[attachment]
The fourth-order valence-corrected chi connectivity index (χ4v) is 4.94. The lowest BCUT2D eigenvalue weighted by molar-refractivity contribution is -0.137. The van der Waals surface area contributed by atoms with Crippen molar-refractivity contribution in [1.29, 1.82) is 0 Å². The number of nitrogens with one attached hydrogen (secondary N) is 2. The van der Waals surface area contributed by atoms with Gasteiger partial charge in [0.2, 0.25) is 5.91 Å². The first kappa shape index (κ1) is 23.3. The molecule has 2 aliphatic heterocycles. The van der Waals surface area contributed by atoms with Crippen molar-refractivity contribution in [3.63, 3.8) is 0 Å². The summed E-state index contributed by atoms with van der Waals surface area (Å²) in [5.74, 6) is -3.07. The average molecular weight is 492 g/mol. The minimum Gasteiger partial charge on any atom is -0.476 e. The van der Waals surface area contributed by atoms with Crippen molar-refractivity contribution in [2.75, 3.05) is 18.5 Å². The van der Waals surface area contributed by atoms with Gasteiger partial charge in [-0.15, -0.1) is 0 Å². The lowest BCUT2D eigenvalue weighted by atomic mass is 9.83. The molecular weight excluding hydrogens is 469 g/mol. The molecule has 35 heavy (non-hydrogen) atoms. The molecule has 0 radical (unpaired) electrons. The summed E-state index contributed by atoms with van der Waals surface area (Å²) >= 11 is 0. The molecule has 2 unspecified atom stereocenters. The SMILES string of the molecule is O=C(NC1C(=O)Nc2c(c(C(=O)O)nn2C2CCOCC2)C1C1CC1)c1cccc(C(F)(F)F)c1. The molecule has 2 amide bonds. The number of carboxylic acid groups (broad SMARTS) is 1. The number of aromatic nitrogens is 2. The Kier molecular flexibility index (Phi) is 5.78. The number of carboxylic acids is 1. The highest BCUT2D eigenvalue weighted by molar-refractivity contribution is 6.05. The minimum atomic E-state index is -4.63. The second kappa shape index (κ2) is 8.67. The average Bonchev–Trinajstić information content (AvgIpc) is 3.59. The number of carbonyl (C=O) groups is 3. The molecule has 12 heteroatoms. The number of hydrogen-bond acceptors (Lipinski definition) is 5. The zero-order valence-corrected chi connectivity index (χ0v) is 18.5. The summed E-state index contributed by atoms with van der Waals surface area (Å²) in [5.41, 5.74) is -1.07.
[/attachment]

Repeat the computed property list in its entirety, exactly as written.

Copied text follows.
The fourth-order valence-corrected chi connectivity index (χ4v) is 4.94. The lowest BCUT2D eigenvalue weighted by molar-refractivity contribution is -0.137. The van der Waals surface area contributed by atoms with Crippen molar-refractivity contribution in [1.29, 1.82) is 0 Å². The number of nitrogens with one attached hydrogen (secondary N) is 2. The van der Waals surface area contributed by atoms with Gasteiger partial charge in [0.2, 0.25) is 5.91 Å². The first kappa shape index (κ1) is 23.3. The molecule has 2 aliphatic heterocycles. The van der Waals surface area contributed by atoms with Crippen molar-refractivity contribution in [3.63, 3.8) is 0 Å². The summed E-state index contributed by atoms with van der Waals surface area (Å²) in [5.74, 6) is -3.07. The average molecular weight is 492 g/mol. The minimum Gasteiger partial charge on any atom is -0.476 e. The van der Waals surface area contributed by atoms with Crippen molar-refractivity contribution in [2.75, 3.05) is 18.5 Å². The van der Waals surface area contributed by atoms with Gasteiger partial charge in [-0.15, -0.1) is 0 Å². The lowest BCUT2D eigenvalue weighted by atomic mass is 9.83. The molecular weight excluding hydrogens is 469 g/mol. The molecule has 35 heavy (non-hydrogen) atoms. The molecule has 0 radical (unpaired) electrons. The summed E-state index contributed by atoms with van der Waals surface area (Å²) >= 11 is 0. The molecule has 2 unspecified atom stereocenters. The SMILES string of the molecule is O=C(NC1C(=O)Nc2c(c(C(=O)O)nn2C2CCOCC2)C1C1CC1)c1cccc(C(F)(F)F)c1. The molecule has 2 amide bonds. The number of carboxylic acid groups (broad SMARTS) is 1. The number of aromatic nitrogens is 2. The Kier molecular flexibility index (Phi) is 5.78. The number of carboxylic acids is 1. The highest BCUT2D eigenvalue weighted by molar-refractivity contribution is 6.05. The minimum atomic E-state index is -4.63. The second kappa shape index (κ2) is 8.67. The average Bonchev–Trinajstić information content (AvgIpc) is 3.59. The number of carbonyl (C=O) groups is 3. The molecule has 12 heteroatoms. The number of hydrogen-bond acceptors (Lipinski definition) is 5. The zero-order valence-corrected chi connectivity index (χ0v) is 18.5. The summed E-state index contributed by atoms with van der Waals surface area (Å²) in [5.41, 5.74) is -1.07.